It’s 2020 and the year is still gleaming fresh. If you’re a business owner who would love to bolster your Government of Canada (GC) client revenues, the time is ripe for new goals and a motivational to-do list. (Or if you’ve never supplied services to the federal government and would like to, check out Winning Contracts with the Government of Canada.)
Be a GC supplier of choice
What’s different about this year? Well, 2020-21 will be the first full fiscal year in which the new, higher ceiling of $40,000 applies to sole-sourced service and construction contracts. Last summer, the Treasury Board of Canada Secretariat raised the limit from $25,000 — the first jump in 23 years. Sole-sourced contracts, known as “directed contracts,” don’t have to go out to competition. Federal buyers can direct contracts to the supplier of their choice, provided they can justify why they chose that supplier.
This development is great news for very small businesses, such as most editing firms. Editors will get to spend more time working, and less time marketing and writing proposals.
But you still need to land a contract, so you’ll still have to do some marketing! Here’s how.
Your marketing to-do list
Apply to get your firm registered on ProServices: This mandatory supply tool is a list of pre-approved suppliers that more than 100 federal departments and agencies are expected to use for most professional services contracts worth up to $106,000. This is the best supply tool for micro-enterprises. Your firm, operating under an official structure such as a sole proprietorship, needs only to have been up and running for at least a year, and you only have to supply one client reference — no project samples.
ProServices features 158 job roles. Editing falls under Category 10.11, “communications consultant.” The next deadline to apply to get on ProServices is March 31. Learn more in Perks of Being a Federal Supplier Aboard ProServices.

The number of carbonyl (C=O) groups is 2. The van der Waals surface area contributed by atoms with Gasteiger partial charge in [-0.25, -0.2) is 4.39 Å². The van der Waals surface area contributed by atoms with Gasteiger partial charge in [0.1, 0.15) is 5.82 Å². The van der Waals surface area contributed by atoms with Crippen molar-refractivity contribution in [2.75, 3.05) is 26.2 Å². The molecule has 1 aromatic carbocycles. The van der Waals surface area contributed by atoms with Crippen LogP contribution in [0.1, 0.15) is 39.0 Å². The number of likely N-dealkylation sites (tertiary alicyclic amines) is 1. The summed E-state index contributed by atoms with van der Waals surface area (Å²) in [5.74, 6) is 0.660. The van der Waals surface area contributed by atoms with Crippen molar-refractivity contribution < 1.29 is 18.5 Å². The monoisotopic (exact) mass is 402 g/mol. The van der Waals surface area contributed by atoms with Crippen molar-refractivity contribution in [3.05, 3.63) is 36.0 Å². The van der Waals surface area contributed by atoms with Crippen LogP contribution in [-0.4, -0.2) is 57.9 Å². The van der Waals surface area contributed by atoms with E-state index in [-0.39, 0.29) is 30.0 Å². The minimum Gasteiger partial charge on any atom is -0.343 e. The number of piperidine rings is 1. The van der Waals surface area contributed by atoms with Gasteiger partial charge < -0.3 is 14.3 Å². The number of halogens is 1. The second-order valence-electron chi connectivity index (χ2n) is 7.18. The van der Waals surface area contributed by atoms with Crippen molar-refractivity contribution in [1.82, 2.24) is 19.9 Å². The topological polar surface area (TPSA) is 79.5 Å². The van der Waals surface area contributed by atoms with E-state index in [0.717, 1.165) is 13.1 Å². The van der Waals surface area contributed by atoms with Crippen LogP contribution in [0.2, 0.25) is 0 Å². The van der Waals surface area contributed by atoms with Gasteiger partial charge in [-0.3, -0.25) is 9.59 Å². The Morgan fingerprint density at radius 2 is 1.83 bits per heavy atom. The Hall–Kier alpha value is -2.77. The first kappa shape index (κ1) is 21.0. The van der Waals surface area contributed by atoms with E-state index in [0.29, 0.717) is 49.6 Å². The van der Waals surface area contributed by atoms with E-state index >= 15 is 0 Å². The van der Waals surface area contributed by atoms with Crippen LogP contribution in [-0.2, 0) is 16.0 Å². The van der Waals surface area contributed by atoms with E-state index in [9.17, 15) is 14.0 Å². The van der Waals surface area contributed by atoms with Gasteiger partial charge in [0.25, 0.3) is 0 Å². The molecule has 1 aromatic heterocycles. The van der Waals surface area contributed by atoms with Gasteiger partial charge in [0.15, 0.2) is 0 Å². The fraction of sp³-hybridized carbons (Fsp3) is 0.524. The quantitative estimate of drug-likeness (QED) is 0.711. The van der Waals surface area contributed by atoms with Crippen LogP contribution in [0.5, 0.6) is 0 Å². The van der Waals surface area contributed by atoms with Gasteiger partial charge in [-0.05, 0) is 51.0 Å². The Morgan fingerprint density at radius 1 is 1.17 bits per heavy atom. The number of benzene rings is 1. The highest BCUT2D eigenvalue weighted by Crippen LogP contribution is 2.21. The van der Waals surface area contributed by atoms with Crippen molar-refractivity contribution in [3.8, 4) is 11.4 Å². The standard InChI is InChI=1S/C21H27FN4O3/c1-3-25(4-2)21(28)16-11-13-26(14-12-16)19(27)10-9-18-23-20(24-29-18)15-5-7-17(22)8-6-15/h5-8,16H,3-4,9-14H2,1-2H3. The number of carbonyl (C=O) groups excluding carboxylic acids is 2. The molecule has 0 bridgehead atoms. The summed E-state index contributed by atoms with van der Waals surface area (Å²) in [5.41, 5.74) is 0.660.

Up your marketing game using LinkedIn: Tenders for services contracts over $100,000 don’t have to be published on Buyandsell.gc.ca, the GC’s tendering website. That means nailing any type of contract is often the result of marketing efforts. My 2017 blog post How to Market Your Services to the Feds proffers lots of suggestions.
But it’s 2020 and, in the intervening years, the GC has carved out a unique position for itself on LinkedIn, the world’s largest business networking platform. “Today, GC is, by far, the leading government org on LinkedIn globally,” says Jennifer Urbanski, LinkedIn’s senior government lead for Canada. Follow Urbanski on LinkedIn; in her posts and long-form articles, she provides excellent tips to optimize the way you’re using the platform.
While your marketing juices are flowing, consider giving your words some design cachet by using free social media post templates courtesy of Australian wunderkind Canva.
Stay in the know
As you wait for those marketing efforts to blossom, dive into this reading list for more government insights. You’ll be better prepared for contracting with federal clients.
- Canada.ca Content Style Guide
- Top 10 content design lessons the Canada.ca design team learned in 2019 (plus other savvy blog posts courtesy of the Canada.ca blog)
- Doing business with the government
Do you have any tips for working with the Government of Canada?
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